Apr 23, 2016, 01:09PM

MLB’s April Oddities

It’s not just Trevor Story.

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April is that time of year when new baseball heroes arrive alongside frequent rainouts and blooming tulips. It’s the month when Spring Training’s surprise stars prove their mettle or slink off to Triple-A. The exploits of Rockies’ rookie shortstop Trevor Story are well-documented. The 23-year-old began the season filling in for Jose Reyes, who’s suspended with pay awaiting the findings of a domestic violence investigation. Story’s hot start, which includes a National League leading eight home runs, could put Reyes on the street. The Rockies acquired Reyes, and the $48 million left on his contract, in last summer’s Troy Tulowitzki trade with Toronto. Story’s early season performance has been eye-opening but he has the youth, prospect status and minor league track record to suggest long-term productivity. The 2011 1st round pick posted 70 home runs and a .817 OPS in parts of five minor league seasons.

A quick glance at the league leader boards has Story’s name alongside Bryce Harper, Josh Donaldson, Nolan Arenado and Manny Machado. You may notice the name of former Rangers, Red Sox, Marlins, and Diamondbacks catcher Jarrod Saltalamacchia up there as well. Salty is even more out of his league than Story. After the Marlins cut the veteran catcher loose one season into his three-year $21 million contract, Salty caught on with Arizona last summer and posted eight home runs and 23 RBI in 70 games. In his first nine games as member of the Detroit Tigers, Saltalamacchia has already knocked home an American League leading 14 runs and ranks second with five long balls. Tigers’ starting catcher James McCann is sidelined with an ankle injury, which means that the man the Marlins paid to go away will be a mainstay behind the plate in Detroit.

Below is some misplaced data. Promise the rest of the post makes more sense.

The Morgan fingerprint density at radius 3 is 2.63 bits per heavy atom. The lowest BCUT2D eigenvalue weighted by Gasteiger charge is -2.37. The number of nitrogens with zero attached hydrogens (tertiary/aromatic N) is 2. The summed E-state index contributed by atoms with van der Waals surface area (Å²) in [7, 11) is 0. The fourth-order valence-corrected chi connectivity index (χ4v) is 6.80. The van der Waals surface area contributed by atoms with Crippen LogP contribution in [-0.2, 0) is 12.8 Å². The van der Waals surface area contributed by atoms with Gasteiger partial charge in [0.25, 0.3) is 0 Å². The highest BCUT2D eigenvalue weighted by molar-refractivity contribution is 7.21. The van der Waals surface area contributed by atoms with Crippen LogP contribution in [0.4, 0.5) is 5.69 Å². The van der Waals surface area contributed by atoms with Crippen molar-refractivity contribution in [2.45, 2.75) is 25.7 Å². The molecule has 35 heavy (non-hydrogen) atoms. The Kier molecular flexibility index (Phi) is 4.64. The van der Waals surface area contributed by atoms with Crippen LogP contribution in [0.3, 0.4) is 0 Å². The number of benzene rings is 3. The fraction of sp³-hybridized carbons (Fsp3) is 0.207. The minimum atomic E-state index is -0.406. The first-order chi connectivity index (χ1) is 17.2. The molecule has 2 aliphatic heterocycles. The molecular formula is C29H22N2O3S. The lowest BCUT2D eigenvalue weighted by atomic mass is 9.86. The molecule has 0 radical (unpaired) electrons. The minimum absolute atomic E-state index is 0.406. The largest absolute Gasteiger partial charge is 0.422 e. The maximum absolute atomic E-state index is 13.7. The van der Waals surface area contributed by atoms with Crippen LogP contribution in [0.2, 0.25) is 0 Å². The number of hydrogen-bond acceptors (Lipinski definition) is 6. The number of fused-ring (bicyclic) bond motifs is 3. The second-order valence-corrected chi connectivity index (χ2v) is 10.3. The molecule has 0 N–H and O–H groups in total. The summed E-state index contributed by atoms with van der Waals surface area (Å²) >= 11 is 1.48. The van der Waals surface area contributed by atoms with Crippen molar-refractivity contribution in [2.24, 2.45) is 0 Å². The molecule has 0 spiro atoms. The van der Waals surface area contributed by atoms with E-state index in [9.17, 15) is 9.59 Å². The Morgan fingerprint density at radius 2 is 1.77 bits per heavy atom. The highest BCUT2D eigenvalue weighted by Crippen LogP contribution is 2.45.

When the Astros traded Hunter Pence to the Phillies back in 2011 they received a package of prospects that included Jarred Cosart, Josh Zeid and Jon Singleton. The prize of that package was Singleton. Houston took a page from the Tampa Rays playbook and inked Singleton to a $10 million long-term contract before his first official Major League at bat. Singleton has rewarded Houston’s faith in his talents by striking out 151 times in 357 at bats over two seasons. Singleton is now the highest paid first baseman in the Pacific Coast League and Tyler White, a former 33rd round draft pick out of Western Carolina University, has taken over at first for the Astros. White won the job in Spring Training after rocketing through the Astros’ minor league system. White posted a .939 OPS in 2015 while splitting time between Double-A and Triple-A. He knocked in 99 runs while drawing 84 walks compared to just 73 strikeouts. White has already launched five homers for the Astros to go along with a .340 batting average.

At the opposite end of the spectrum sits David Price. Boston’s $200 million man has pitched more like Wade Miley in the season’s early going. Price was rocked by Tampa’s limp offense on Thursday afternoon for eight runs in just 3 ⅔ innings. The shellacking raised Price’s season ERA to 7.08. Price’s big contract and Boston’s oversized expectations haven’t been matched by on-field performance to this point. It won’t be long before Red Sox Nation gets restless.

—Follow Dan Soderberg on Twitter: @dadstimeout


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